Some weeks back I penned a column on the phenomenon of the New Pulp, and since then I’ve enjoyed watching the term continue to emerge as a zeitgeist from the group mind of genre fiction.
David Barnett, author of the upcoming Gideon Smith novels, talks here about the Nu Pulp.
Geek Syndicate provide a nice round-up of New Pulp discussions and resources.
New Pulp Fiction has much to say on the issue.
What is New Pulp? That was the question I found being asked again and again after the Guardian column published. I’m going to give my answer here. But first I think it’s worth saying that, in common with all creative movements, New Pulp is at its most interesting in this early phase where that question has not yet been answered. It’s human nature to try and find solid answers to such question. It’s the skill of the artist to leave them floating open, and to study the many different perspectives that are magnetically drawn to them.
New Pulp Fiction provides one possible answer to our question:
What is New Pulp? Well, as far as my definition goes, the explanation is fairly simple. New Pulp is fiction written with the same sensibilities, linear storytelling, pattern of conflict, and creative use of words and phrases of original Pulp, but crafted by modern writers, artists, and publishers.
To me this is the most obvious and least interesting answer. Because really this is just genre fiction by another name, and nothing new. Genre was born in pulp, and has continued uninterrupted from then until now. And it’s an answer rooted in nostalgia, the sense that something has been lost and needs to be regained. For me, these answers don’t begin to explain why New Pulp is interesting.
Instead I’m drawn to thinking about New Pulp in the context of other creative movements in genre fiction. New Wave. New Weird. Steps in the long journey genre fiction has made to stretch itself in to being MORE than just entertainment, MORE than just pulp fiction. Is New Pulp a step backwards on that path, something essentially conservative and retrospective, or is it a step forwards that has something new to bring to the party?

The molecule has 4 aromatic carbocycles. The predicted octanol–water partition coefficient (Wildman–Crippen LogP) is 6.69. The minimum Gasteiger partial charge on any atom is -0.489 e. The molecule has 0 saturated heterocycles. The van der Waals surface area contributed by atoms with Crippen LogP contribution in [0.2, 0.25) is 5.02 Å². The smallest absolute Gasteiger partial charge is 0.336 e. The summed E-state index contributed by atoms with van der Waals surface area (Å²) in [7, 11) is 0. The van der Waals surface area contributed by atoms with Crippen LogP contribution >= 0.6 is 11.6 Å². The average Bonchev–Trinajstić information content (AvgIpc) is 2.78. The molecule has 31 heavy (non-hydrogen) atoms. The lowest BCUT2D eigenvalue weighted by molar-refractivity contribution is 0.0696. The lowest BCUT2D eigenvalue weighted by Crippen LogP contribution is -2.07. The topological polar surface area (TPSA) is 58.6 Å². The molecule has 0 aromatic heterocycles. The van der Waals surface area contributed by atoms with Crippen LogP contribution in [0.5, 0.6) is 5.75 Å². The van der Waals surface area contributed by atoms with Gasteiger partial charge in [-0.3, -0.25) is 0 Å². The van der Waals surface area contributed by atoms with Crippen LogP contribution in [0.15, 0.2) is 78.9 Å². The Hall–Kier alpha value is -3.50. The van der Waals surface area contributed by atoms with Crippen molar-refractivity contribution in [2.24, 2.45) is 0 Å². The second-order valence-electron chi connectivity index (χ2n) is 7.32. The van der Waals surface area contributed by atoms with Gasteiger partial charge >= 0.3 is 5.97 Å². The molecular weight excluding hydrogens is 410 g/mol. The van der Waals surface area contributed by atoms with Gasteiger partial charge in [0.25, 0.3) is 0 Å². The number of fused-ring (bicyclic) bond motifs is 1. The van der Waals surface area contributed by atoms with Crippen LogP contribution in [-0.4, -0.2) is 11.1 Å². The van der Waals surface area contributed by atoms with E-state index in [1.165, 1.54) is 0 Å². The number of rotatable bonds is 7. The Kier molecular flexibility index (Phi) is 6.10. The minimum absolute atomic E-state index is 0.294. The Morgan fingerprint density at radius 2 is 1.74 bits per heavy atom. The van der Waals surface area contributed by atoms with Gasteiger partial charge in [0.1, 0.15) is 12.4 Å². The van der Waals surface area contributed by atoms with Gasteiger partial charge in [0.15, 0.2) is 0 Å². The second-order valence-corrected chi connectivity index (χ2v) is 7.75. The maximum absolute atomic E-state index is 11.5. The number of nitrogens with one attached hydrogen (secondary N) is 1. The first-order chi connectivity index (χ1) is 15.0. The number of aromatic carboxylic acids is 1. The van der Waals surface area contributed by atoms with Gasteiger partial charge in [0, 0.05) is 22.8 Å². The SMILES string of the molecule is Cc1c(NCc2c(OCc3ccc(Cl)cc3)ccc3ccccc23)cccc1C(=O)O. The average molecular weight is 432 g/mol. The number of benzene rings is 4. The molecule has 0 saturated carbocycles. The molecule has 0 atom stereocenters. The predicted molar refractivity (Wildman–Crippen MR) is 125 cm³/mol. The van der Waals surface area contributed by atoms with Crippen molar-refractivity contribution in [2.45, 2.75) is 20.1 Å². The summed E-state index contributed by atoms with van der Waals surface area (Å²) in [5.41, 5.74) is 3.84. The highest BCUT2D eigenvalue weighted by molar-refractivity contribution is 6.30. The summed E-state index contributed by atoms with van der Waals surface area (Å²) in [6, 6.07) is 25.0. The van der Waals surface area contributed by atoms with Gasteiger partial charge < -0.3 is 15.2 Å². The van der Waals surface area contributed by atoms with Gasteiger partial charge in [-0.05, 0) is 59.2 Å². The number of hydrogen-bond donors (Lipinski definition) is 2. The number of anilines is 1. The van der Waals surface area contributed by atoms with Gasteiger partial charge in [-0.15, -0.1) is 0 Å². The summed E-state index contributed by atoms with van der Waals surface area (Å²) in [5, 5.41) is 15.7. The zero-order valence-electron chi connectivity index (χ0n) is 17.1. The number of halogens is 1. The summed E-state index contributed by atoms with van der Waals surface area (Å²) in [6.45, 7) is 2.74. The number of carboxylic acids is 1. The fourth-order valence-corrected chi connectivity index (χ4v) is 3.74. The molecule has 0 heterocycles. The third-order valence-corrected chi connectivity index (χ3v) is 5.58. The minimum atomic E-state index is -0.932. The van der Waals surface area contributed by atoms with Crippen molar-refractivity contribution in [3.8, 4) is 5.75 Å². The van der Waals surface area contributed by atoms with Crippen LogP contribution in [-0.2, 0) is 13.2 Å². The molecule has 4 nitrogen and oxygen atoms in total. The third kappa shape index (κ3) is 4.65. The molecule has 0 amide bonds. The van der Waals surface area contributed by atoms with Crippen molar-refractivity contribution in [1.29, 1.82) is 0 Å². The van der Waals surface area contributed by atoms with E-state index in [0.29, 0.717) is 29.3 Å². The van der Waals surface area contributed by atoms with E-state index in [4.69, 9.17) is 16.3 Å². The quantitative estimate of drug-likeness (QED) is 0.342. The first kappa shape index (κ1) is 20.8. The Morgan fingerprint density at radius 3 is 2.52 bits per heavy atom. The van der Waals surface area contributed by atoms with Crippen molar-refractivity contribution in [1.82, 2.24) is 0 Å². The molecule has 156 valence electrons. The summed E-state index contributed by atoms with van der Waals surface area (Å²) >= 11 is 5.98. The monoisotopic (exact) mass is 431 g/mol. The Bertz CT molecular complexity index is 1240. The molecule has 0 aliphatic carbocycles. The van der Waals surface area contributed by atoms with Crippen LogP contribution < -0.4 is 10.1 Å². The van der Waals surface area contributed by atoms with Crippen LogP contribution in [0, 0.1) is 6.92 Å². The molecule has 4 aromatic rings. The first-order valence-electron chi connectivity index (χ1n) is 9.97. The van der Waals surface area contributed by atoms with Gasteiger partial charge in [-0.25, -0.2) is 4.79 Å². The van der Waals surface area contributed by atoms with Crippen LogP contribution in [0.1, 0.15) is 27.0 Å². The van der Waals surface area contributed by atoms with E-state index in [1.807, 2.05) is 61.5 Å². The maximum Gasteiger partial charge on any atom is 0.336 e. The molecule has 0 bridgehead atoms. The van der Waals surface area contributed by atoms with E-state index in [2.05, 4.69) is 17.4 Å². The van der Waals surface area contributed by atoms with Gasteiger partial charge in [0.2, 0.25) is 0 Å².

My gut says it has the potential to be the latter.
Perhaps a better question than ‘What is New Pulp?’ is ‘Why do we want one?’ Creativity is cyclical. Genre SF & Fantasy had an amazing burst of creativity in the late 90’s and early 00’s. But through the later years of that decade they fell in to a period of relative conservatism, driven partly by the declining economy and partly by changes within publishing. But post 2010 these genres have once again started to show signs of intense creative energy. Now they seem ready to burst in to life again, fuelled in part by the potential of ebooks and indie publishing, which is where of course much of the energy of the New Pulp is being displayed. We, the creators in the field, are hungry for a focus for our creativity. And the aesthetic of the New Pulp has the potential to provide that focus.
So you tell me. What is the New Pulp? Or maybe more usefully, what could the New Pulp be?